When I discovered Michael Jackson’s music videos a few years ago, I decided I wanted to learn to dance like him. Unlike a lot of my friends who got into drugs as teenagers, I put all my energy into hip hop. Today, I teach hip hop in parks, where there aren’t too many people, or in sports clubs, where I officially teach “physical exercise” or “coordinated movement”. Most of my students are between the ages of 14 and 28.
Our Observer dancing on a rooftop.
There are lots of other teachers like me, in cities across Iran. Sometimes, we hold “battles” between dancers. For example, dancers from different cities like Shira, Isfahan, Mashad and Tehran will meet in a public park in the capital to face off. These battles are not about money – sometimes, each person will put down 500,000 rials, but in most there is no money involved.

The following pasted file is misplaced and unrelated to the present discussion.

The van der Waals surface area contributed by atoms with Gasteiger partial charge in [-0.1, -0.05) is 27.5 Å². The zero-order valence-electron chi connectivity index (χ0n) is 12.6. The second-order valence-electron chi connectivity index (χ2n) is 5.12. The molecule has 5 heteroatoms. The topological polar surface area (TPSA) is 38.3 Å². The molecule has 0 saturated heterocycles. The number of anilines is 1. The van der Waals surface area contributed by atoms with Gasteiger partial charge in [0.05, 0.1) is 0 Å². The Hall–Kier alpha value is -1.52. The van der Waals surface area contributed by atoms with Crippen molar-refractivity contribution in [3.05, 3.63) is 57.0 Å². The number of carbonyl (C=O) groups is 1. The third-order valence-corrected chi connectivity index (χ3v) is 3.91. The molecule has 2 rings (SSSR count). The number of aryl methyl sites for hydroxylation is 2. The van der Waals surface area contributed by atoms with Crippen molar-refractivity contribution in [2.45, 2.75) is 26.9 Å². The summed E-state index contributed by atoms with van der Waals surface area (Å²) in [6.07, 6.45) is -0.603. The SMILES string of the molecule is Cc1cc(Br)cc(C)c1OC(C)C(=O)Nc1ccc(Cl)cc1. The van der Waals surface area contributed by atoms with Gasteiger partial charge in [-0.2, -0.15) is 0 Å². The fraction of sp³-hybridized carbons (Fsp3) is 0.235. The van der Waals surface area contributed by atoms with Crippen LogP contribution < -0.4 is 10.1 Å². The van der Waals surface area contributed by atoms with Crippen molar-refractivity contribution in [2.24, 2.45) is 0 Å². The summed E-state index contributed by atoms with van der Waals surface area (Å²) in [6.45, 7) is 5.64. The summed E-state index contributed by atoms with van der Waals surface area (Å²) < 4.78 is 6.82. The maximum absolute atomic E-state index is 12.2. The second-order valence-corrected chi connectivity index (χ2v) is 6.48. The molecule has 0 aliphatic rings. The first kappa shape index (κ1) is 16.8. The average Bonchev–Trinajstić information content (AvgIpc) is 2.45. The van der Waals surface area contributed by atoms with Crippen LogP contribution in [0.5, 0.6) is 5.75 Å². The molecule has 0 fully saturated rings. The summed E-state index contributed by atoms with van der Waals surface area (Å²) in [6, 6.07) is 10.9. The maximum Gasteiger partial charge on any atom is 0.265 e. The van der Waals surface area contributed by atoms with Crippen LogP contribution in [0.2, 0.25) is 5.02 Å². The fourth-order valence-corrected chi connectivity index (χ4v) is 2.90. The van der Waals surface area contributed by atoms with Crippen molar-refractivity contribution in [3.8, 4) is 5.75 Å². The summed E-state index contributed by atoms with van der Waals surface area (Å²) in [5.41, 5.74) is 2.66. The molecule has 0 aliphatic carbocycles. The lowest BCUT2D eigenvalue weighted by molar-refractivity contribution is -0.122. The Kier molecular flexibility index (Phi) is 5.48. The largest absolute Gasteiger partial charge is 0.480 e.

Hip hop dancers in Iran are just as good as in many other countries where the sport is popular, and that’s no mean feat given the challenges they face. Unfortunately, the Iranian authorities won’t let us hold official events. I really do not understand why. Recently, during the Eid celebrations [at the end of Ramadan], there was an official ceremony in Tehran to which were invited traditional Kurdish dancers as well as parkour athletes
[male only]. However, they won’t give hip hop a chance because they see it a Western dance and therefore a sign of Westernization. What I find ironic is that the authorities who wear Western clothing, so why couldn’t they listen to Western music?